Throughout the 19th century, the school in Castleton evolved and changed names to meet the needs of society. In 1829 the cornerstone of the historic Old Seminary building was laid by Solomon Foot, principal of the Classical High School and later president pro tempore of the U.S. Senate during the Civil War, and Colonel Noah Lee, an early settler who had been with Ethan Allen at the capture of Fort Ticonderoga. In the 1860s, Harriet Haskell, later a nationally known feminist, served as Castleton's first woman principal.
In 1867 the State Normal School was founded in Castleton. For a few years it was housed entirely in the old Medical College building and shared faculty with the Castleton Seminary before that school closed. Normal school is a term based on the French école normal, a school to educate teachers. For 30 years Abel Leavenworth, a Civil War hero, and son Philip Leavenworth were principals of the State Normal School. In 1912 the State of Vermont purchased the property.
Castleton entered a Golden Age in the 1920s and 1930s under the leadership of Principal Caroline Woodruff. She helped save the school after the Old Seminary building burned in January 1924. Quoting the Old Testament's book of Haggai, she promised, "And the glory of the latter house shall be greater than that of the former." Woodruff modernized the curriculum, hired excellent staff, and exposed her students to the wider world through guest speakers, who included Robert Frost, Helen Keller, and Norman Rockwell. A friend of Eleanor and Franklin Roosevelt, she is still the only Vermonter to be president of the National Education Association.
In 1947 the Normal School became Castleton Teachers College. With increased enrollment from men, intercollegiate athletics began in the 1950s, and by the early-1960s Castleton was a national power in small college men's soccer.
In 1962 Castleton became a state college and a member of the newly formed Vermont State Colleges. Castleton grew dramatically during the decade of the Sixties in enrollment and in construction of buildings. A generation of faculty educated at major universities brought new perspectives to the classroom. Many academic programs were added to meet the changing needs of students and of society.
Begining in 2002, under the leadership of former President David Wolk, Castleton followed through on a ten-year master plan that resulted in the investment of over $75 million in infrastructure improvements on campus, with every current building or facility having been renovated or newly constructed. The college also increased research opportunities for faculty and students, expanded opportunities in athletics and the arts, increased the number of international students, pursued a diversified portfolio of entrepreneurial ventures, and added a number of graduate programs.
Accordingly, after more than a decade of unprecedented growth and improvements, in 2015 the Vermont State Colleges Board of Trustees unanimously approved modernizing Castleton's name to Castleton University.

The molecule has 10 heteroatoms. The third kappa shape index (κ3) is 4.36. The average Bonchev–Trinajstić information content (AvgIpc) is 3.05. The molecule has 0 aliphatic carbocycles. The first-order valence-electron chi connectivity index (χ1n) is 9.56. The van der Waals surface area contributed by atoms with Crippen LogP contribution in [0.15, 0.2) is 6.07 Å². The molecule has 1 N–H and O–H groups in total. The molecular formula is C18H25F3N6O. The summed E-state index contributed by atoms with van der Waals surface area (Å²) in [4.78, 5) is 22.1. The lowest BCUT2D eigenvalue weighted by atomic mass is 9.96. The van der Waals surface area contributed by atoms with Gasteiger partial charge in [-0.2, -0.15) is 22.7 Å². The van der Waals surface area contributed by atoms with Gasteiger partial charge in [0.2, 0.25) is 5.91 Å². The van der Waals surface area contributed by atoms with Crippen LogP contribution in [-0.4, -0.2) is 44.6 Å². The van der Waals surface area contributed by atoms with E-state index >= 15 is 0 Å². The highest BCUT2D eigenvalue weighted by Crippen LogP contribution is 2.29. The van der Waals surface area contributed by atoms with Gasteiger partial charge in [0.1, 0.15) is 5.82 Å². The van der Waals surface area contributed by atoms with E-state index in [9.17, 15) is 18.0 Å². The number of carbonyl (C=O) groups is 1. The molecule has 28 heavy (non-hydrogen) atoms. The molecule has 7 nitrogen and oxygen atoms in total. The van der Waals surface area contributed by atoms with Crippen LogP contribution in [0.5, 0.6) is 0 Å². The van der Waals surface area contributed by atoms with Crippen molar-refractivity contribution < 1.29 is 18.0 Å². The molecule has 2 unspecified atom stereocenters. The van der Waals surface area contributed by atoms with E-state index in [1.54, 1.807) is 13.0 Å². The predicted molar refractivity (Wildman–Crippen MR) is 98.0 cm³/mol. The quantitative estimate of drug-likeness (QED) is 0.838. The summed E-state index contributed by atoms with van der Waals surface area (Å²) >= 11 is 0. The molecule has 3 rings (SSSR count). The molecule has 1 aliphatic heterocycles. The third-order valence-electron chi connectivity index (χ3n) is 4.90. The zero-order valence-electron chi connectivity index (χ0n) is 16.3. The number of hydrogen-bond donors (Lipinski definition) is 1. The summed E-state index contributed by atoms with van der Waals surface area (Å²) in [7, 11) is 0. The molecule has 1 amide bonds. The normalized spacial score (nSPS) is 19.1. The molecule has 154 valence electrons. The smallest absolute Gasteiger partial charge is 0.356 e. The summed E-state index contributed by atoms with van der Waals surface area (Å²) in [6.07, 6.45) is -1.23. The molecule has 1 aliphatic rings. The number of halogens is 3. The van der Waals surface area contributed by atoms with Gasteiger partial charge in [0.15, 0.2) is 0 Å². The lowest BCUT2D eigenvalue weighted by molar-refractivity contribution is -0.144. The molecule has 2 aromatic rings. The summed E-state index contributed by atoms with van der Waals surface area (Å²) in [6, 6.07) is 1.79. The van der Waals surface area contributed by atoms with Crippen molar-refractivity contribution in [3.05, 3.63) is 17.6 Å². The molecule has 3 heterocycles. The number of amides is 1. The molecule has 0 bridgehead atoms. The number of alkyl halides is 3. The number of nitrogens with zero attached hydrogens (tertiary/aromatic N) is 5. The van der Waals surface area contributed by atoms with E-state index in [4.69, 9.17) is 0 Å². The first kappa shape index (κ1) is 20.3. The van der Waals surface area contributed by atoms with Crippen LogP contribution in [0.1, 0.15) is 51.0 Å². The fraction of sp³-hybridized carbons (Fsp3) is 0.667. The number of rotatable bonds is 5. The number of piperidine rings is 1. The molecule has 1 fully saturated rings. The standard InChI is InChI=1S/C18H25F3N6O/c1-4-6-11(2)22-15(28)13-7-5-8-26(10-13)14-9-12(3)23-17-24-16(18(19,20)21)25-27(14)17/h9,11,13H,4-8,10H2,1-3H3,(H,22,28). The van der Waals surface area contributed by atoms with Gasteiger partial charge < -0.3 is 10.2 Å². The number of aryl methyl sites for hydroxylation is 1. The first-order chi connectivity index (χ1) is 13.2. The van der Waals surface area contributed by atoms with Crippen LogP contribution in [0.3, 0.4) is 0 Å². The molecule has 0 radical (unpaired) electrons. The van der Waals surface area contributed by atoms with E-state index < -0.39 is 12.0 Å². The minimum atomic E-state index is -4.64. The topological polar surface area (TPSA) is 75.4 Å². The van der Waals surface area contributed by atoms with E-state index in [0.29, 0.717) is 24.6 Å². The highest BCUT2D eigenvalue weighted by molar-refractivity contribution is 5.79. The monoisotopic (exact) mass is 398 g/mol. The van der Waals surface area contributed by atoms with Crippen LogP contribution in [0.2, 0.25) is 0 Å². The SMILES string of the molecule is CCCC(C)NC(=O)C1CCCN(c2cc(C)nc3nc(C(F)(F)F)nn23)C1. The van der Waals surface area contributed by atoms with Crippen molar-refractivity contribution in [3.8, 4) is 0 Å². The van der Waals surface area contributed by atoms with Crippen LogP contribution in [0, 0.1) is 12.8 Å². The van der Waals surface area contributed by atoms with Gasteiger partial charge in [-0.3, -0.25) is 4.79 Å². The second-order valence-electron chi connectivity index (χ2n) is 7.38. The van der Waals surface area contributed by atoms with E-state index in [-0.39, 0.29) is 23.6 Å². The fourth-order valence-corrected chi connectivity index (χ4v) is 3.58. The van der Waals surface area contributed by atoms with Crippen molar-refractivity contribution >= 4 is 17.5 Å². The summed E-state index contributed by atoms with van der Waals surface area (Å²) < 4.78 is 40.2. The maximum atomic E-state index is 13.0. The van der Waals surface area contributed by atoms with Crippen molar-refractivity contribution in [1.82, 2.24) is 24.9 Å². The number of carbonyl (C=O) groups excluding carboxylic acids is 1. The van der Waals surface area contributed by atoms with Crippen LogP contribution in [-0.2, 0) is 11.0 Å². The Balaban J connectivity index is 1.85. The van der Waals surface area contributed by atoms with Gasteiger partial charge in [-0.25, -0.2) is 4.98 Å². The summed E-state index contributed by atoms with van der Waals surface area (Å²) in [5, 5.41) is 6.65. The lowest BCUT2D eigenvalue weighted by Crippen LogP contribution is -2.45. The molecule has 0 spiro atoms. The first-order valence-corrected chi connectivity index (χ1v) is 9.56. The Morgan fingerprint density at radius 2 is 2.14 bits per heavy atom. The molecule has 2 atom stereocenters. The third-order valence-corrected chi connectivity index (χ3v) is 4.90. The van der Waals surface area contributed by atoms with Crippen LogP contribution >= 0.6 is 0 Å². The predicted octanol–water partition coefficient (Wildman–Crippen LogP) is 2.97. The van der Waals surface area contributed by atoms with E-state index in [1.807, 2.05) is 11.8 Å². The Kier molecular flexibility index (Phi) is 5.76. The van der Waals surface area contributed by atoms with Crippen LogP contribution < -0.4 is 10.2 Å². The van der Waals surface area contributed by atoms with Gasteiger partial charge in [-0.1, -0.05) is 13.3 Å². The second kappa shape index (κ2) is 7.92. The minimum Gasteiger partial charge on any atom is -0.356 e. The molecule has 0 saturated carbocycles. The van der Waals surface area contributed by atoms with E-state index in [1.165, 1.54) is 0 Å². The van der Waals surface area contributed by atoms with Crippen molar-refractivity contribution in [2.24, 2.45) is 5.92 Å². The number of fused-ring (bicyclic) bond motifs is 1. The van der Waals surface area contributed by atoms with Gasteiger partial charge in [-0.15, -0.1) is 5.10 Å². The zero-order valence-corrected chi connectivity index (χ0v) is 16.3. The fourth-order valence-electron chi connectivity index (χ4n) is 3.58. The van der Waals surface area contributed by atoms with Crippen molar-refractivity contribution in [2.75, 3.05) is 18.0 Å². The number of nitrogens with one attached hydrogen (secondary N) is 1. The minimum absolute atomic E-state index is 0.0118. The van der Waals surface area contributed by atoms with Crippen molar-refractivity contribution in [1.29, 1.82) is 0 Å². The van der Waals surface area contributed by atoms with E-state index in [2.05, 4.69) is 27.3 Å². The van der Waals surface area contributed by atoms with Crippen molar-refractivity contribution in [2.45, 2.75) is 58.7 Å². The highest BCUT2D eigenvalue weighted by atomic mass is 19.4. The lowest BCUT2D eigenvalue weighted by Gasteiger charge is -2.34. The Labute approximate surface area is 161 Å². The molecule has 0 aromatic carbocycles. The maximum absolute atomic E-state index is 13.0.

Today, Castleton University has a total enrollment of more than 2000 students. The university offers more than 30 undergraduate programs and 10 graduate programs. First-year students benefit from the First-Year Seminar program and Soundings, which offers the best in music, drama, dance, and contemporary thought for the campus. The university is deeply involved in the region through community service efforts and internships and through its education, social work, and nursing programs. Our staff and faculty are proud to work here, and our students and alumni are filled with that same Spartan Pride.
Although so much has changed in 228 years, Castleton retains its historic commitment to students and to Vermont.
Castleton University has been approved by the state of Vermont to participate in the National Council for State Authorization Reciprocity Agreements. NC-SARA is a voluntary, regional approach to state oversight of postsecondary distance education.
Castleton University is accredited by the New England Commission of Higher Education (formerly the Commission on Institutions of Higher Education of the New England Association of Schools and Colleges, Inc.).
Accreditation of an institution of higher education by the Commission indicates that it meets or exceeds criteria for the assessment of institutional quality periodically applied though a peer review process. An accredited college or university is one which has available the necessary resources to achieve its stated purposes through appropriate educational programs, is substantially doing so, and gives reasonable evidence that it will continue to do so in the foreseeable future. Institutional integrity is also addressed through accreditation.
Accreditation by the Commission is not partial but applies to the institution as a whole. As such, it is not a guarantee of every course or program offered, or the competence of individual graduates. Rather, it provides reasonable assurance about the quality of opportunities available to students who attend the institution.
Inquiries regarding the accreditation status by the Commission should be directed to the administrative staff of the institution. Individuals may also contact:
New England Commission of Higher Education
3 Burlington Woods Drive, Suite 100, Burlington, MA 01803-4514
(781) 425 7785